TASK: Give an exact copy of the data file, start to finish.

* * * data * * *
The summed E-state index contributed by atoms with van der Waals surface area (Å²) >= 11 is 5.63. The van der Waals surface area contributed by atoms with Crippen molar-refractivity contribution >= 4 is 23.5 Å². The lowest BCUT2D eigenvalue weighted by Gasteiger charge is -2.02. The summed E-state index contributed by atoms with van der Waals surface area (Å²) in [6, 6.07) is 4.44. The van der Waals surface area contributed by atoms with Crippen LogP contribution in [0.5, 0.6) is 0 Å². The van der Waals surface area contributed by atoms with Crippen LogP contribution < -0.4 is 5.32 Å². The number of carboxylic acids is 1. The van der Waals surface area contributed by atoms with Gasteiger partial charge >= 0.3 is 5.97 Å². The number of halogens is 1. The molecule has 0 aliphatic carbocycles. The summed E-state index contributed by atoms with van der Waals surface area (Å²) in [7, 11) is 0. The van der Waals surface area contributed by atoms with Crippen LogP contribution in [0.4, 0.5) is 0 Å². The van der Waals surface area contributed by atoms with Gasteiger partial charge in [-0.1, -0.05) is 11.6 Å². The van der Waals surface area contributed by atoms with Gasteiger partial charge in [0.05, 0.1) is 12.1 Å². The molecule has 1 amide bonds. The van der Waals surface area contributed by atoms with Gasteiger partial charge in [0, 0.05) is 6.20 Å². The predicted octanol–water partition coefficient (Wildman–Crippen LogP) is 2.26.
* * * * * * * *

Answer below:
The summed E-state index contributed by atoms with van der Waals surface area (Å²) >= 11 is 5.63. The van der Waals surface area contributed by atoms with Crippen molar-refractivity contribution >= 4 is 23.5 Å². The lowest BCUT2D eigenvalue weighted by Gasteiger charge is -2.02. The summed E-state index contributed by atoms with van der Waals surface area (Å²) in [6, 6.07) is 4.44. The van der Waals surface area contributed by atoms with Crippen LogP contribution in [0.5, 0.6) is 0 Å². The van der Waals surface area contributed by atoms with Crippen LogP contribution < -0.4 is 5.32 Å². The number of carboxylic acids is 1. The van der Waals surface area contributed by atoms with Gasteiger partial charge >= 0.3 is 5.97 Å². The number of halogens is 1. The molecule has 0 aliphatic carbocycles. The summed E-state index contributed by atoms with van der Waals surface area (Å²) in [7, 11) is 0. The van der Waals surface area contributed by atoms with Crippen LogP contribution in [0.4, 0.5) is 0 Å². The van der Waals surface area contributed by atoms with Gasteiger partial charge in [-0.1, -0.05) is 11.6 Å². The van der Waals surface area contributed by atoms with Gasteiger partial charge in [0.05, 0.1) is 12.1 Å². The molecule has 1 amide bonds. The van der Waals surface area contributed by atoms with Gasteiger partial charge in [0, 0.05) is 6.20 Å². The predicted octanol–water partition coefficient (Wildman–Crippen LogP) is 2.26.